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Finance Minister Bill Morneau tabled a brand new federal budget on Tuesday, one he believes will tackle inequality in Canada, "double down" on investments for the middle class, and in general, "put people first."
Budget 2018, Equality + Growth: A Strong Middle Class, was presented in the House of Commons around 4 p.m. Eastern, where it was jeered by Opposition Conservative MPs and applauded by the ruling Liberals.
The thick, plain stack of papers — notably lacking the doodles and creative graphics of last year's budget — contained promises in six key areas: health, the environment, gender equality, science and research, reconciliation, and creating benefits that free up cash for parents and working Canadians.
Highlights include $5 billion in additional spending on Indigenous programs and services, commitment to pay equity legislation and equal opportunity for women and girls, and the death of the troubled Phoenix Pay system, among other things.
The budget received mixed reviews from politicians and stakeholders, some of whom applauded its generosity, and some of whom despaired over rising projections of federal debt. According to the Canadian Taxpayers Foundation, for example, Budget 2018 is on track to the government $730 billion in the red by 2022.
Here's the buzz on Canada's new financial plan, in a mix of press statements and interviews with National Observer.
“Justin Trudeau has disrespected veterans with insults, court cases, and broken promises. Justin Trudeau has failed Canadians with disabilities by slamming them with higher taxes. Justin Trudeau has failed Canadian workers by hurting small businesses and his disappearing act on Trans Mountain. The simple fact is that Justin Trudeau is failing once again to match his big promises with action...
"What this government gives with one hand, it takes with another. This year’s budget again shows us what this Liberal government is all about. They always choose government before people. Conservatives will put people first.” — Conservative Party leader Andrew Scheer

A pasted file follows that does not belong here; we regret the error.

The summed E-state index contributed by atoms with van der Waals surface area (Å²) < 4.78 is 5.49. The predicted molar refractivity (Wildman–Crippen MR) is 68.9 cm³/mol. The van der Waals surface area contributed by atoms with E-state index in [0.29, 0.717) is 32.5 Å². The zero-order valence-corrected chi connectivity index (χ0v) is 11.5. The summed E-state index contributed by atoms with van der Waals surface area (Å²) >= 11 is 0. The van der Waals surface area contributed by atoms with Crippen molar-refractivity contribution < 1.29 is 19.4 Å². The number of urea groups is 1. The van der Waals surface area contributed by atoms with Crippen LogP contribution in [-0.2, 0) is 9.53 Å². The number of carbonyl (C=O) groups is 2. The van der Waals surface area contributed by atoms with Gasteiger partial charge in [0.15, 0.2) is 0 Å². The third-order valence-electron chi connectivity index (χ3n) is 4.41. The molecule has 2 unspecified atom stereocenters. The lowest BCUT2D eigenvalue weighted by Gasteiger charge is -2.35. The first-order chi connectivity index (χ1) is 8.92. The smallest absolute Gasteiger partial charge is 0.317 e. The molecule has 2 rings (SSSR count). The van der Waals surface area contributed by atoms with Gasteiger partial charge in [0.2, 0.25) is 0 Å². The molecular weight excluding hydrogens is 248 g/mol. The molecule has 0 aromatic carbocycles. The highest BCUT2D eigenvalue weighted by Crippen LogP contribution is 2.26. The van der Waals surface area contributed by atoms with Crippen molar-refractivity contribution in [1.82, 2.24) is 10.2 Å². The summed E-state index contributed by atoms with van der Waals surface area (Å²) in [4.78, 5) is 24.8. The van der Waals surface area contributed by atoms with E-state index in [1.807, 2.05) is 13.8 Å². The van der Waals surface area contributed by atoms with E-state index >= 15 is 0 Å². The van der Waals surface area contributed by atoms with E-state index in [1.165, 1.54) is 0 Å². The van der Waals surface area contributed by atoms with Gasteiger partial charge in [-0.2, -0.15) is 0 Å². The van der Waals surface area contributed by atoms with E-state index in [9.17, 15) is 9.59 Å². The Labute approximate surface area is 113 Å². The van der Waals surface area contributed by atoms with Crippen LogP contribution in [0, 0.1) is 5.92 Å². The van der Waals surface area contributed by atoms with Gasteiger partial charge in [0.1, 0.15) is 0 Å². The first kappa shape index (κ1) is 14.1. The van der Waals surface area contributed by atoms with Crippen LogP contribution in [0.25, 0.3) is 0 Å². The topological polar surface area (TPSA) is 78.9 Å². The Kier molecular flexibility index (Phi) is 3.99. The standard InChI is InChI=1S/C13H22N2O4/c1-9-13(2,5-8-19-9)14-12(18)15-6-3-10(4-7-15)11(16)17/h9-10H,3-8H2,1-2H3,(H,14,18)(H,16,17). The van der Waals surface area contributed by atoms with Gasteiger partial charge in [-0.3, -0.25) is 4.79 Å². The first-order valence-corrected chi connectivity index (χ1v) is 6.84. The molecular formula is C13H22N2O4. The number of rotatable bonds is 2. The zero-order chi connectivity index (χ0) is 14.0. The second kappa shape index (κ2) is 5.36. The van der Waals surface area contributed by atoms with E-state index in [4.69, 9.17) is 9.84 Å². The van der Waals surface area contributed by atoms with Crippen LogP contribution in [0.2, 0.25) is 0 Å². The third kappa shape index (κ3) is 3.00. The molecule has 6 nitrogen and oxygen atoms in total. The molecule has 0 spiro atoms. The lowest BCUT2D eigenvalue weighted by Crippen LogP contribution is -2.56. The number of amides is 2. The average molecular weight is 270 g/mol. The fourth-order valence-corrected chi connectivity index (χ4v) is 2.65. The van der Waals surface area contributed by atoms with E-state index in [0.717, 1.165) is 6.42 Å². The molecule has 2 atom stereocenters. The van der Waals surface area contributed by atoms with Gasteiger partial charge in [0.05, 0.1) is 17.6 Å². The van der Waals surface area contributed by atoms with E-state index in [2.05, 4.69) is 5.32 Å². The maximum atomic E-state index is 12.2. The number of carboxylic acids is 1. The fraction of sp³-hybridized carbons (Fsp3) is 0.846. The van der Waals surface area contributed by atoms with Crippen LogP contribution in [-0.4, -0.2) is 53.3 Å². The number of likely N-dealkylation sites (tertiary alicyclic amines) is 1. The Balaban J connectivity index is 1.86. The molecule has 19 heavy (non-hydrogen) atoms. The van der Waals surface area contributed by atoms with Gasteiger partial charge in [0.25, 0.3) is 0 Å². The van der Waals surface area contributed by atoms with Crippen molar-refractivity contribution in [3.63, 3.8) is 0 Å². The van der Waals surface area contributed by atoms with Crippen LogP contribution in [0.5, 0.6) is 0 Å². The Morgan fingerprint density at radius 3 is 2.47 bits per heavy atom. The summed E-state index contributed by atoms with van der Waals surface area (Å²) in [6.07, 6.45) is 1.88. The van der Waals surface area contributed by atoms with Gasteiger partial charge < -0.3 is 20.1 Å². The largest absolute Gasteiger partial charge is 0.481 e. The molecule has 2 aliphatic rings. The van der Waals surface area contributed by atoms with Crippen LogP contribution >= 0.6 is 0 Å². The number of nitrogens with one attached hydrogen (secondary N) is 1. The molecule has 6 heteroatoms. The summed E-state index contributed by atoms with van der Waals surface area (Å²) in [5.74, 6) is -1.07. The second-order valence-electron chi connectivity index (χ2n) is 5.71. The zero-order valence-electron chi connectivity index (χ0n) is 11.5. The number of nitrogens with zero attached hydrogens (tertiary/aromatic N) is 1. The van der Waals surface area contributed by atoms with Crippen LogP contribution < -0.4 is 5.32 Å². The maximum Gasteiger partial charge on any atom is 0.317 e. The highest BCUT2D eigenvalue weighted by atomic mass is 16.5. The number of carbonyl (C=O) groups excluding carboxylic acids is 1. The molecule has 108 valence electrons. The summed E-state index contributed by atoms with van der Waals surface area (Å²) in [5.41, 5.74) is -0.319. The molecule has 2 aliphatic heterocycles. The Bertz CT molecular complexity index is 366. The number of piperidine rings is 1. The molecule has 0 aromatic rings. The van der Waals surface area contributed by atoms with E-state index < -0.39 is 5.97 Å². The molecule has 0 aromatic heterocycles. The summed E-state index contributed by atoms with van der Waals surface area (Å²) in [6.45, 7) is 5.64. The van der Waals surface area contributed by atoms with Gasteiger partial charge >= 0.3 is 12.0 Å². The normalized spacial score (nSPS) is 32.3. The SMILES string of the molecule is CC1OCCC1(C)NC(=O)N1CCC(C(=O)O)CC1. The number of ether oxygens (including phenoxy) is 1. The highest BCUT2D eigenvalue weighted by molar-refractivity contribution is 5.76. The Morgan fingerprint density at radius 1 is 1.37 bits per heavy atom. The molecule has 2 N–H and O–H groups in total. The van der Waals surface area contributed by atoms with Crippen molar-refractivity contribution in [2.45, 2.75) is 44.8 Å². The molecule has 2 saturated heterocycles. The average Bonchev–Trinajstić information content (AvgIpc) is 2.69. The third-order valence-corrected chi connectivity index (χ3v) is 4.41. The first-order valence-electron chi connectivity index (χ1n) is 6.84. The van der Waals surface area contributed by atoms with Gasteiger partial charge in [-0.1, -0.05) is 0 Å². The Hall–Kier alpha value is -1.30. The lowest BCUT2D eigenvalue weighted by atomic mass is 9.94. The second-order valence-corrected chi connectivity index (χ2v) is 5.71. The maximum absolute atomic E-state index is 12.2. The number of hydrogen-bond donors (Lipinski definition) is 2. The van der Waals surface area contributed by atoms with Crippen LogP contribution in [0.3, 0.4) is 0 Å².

Never has a Prime Minister spent so much to achieve so little. Despite last year’s economic good fortune, Justin Trudeau has failed once again to deliver the results that matter to Canadians My statement on #Budget2018: https://t.co/r6PZJorFzM pic.twitter.com/ezwgIlWWoy— Andrew Scheer (@AndrewScheer) February 27, 2018
The New Democrats
“There is not a single dollar dedicated to the implementation of universal pharmacare, and in the meantime millions of Canadians are having to spend less on food in order to afford their prescriptions or having to skip their medicine all-together. The millions of Canadians who can’t afford their prescription drugs don’t need another study; they need their leaders to find the courage to act immediately.” — NDP finance critic Peter Julian
The millions of Canadians who can’t afford their prescription drugs don’t need another study, They need their leaders to find the courage to act.— Jagmeet Singh (@theJagmeetSingh) February 27, 2018
There is four years of financial planning in this #budget2018 and not a single dollar set aside for implementing #pharmacare
“The Paris target of holding global average temperature at no more than 1.5 degrees C above Industrial Revolution levels is a fundamental goal that should involve a whole-of-government approach. I had hoped to see some of the climate measures that were introduced in the 2005 budget. In that era, a minority Liberal government brought in Eco-Energy retrofits for homeowners, rebates for hybrids and EVs, an initiative to expand our east-west electricity grid, and many other programmes to move us towards climate goals." — Green Party leader Elizabeth May
Canadian Taxpayers Federation
"The good news is this budget largely holds the line on spending. The bad news is the government has once again failed to tackle the structural deficits it created in the 2016 budget and which will add $80 billion in new federal debt by 2022... Slush funds for corporate welfare and regional development are being consolidated and rebranded, in some cases with more money. There’s even $50 million for failing newspapers and another taxpayer bailout for the Canada Media Fund." — Canadian Taxpayers Federation federal director Alan Wudrick